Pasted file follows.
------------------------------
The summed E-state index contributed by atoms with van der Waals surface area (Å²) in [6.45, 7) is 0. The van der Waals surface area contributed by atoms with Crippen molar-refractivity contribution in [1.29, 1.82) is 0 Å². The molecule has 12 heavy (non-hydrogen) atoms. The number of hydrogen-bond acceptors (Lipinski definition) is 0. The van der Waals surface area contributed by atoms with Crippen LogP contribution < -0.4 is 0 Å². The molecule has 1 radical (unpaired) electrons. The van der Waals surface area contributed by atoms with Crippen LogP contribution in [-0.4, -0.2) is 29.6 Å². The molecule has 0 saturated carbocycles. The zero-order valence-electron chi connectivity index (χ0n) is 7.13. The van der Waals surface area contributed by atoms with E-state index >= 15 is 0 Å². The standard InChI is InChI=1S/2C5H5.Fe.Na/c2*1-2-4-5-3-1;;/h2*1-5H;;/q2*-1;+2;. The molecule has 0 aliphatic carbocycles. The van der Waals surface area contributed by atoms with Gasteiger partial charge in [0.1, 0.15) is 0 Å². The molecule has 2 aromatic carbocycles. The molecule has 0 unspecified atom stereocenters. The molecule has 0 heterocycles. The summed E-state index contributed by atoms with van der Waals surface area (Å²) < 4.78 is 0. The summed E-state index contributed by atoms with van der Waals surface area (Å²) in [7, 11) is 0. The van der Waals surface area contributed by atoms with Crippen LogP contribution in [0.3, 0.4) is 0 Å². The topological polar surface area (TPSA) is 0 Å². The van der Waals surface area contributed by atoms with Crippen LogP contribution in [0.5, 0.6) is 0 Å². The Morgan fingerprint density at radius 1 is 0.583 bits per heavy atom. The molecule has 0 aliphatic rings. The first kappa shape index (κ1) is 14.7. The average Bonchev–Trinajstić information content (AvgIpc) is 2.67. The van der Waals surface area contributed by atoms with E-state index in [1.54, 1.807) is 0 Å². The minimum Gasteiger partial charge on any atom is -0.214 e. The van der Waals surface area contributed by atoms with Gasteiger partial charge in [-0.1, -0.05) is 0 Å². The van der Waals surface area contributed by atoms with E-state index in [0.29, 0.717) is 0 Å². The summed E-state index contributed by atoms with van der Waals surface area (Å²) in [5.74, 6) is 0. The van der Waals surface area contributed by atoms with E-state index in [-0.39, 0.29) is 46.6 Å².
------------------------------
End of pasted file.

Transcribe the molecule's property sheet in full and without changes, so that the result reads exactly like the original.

The summed E-state index contributed by atoms with van der Waals surface area (Å²) in [6.45, 7) is 0. The van der Waals surface area contributed by atoms with Crippen molar-refractivity contribution in [1.29, 1.82) is 0 Å². The molecule has 12 heavy (non-hydrogen) atoms. The number of hydrogen-bond acceptors (Lipinski definition) is 0. The van der Waals surface area contributed by atoms with Crippen LogP contribution < -0.4 is 0 Å². The molecule has 1 radical (unpaired) electrons. The van der Waals surface area contributed by atoms with Crippen LogP contribution in [-0.4, -0.2) is 29.6 Å². The molecule has 0 saturated carbocycles. The zero-order valence-electron chi connectivity index (χ0n) is 7.13. The van der Waals surface area contributed by atoms with E-state index >= 15 is 0 Å². The standard InChI is InChI=1S/2C5H5.Fe.Na/c2*1-2-4-5-3-1;;/h2*1-5H;;/q2*-1;+2;. The molecule has 0 aliphatic carbocycles. The van der Waals surface area contributed by atoms with Gasteiger partial charge in [0.1, 0.15) is 0 Å². The molecule has 2 aromatic carbocycles. The molecule has 0 unspecified atom stereocenters. The molecule has 0 heterocycles. The summed E-state index contributed by atoms with van der Waals surface area (Å²) < 4.78 is 0. The summed E-state index contributed by atoms with van der Waals surface area (Å²) in [7, 11) is 0. The van der Waals surface area contributed by atoms with Crippen LogP contribution in [0.3, 0.4) is 0 Å². The topological polar surface area (TPSA) is 0 Å². The van der Waals surface area contributed by atoms with Crippen LogP contribution in [0.5, 0.6) is 0 Å². The Morgan fingerprint density at radius 1 is 0.583 bits per heavy atom. The molecule has 0 aliphatic rings. The first kappa shape index (κ1) is 14.7. The average Bonchev–Trinajstić information content (AvgIpc) is 2.67. The van der Waals surface area contributed by atoms with E-state index in [1.54, 1.807) is 0 Å². The minimum Gasteiger partial charge on any atom is -0.214 e. The van der Waals surface area contributed by atoms with Gasteiger partial charge in [-0.1, -0.05) is 0 Å². The van der Waals surface area contributed by atoms with E-state index in [0.29, 0.717) is 0 Å². The summed E-state index contributed by atoms with van der Waals surface area (Å²) in [5.74, 6) is 0. The van der Waals surface area contributed by atoms with E-state index in [-0.39, 0.29) is 46.6 Å².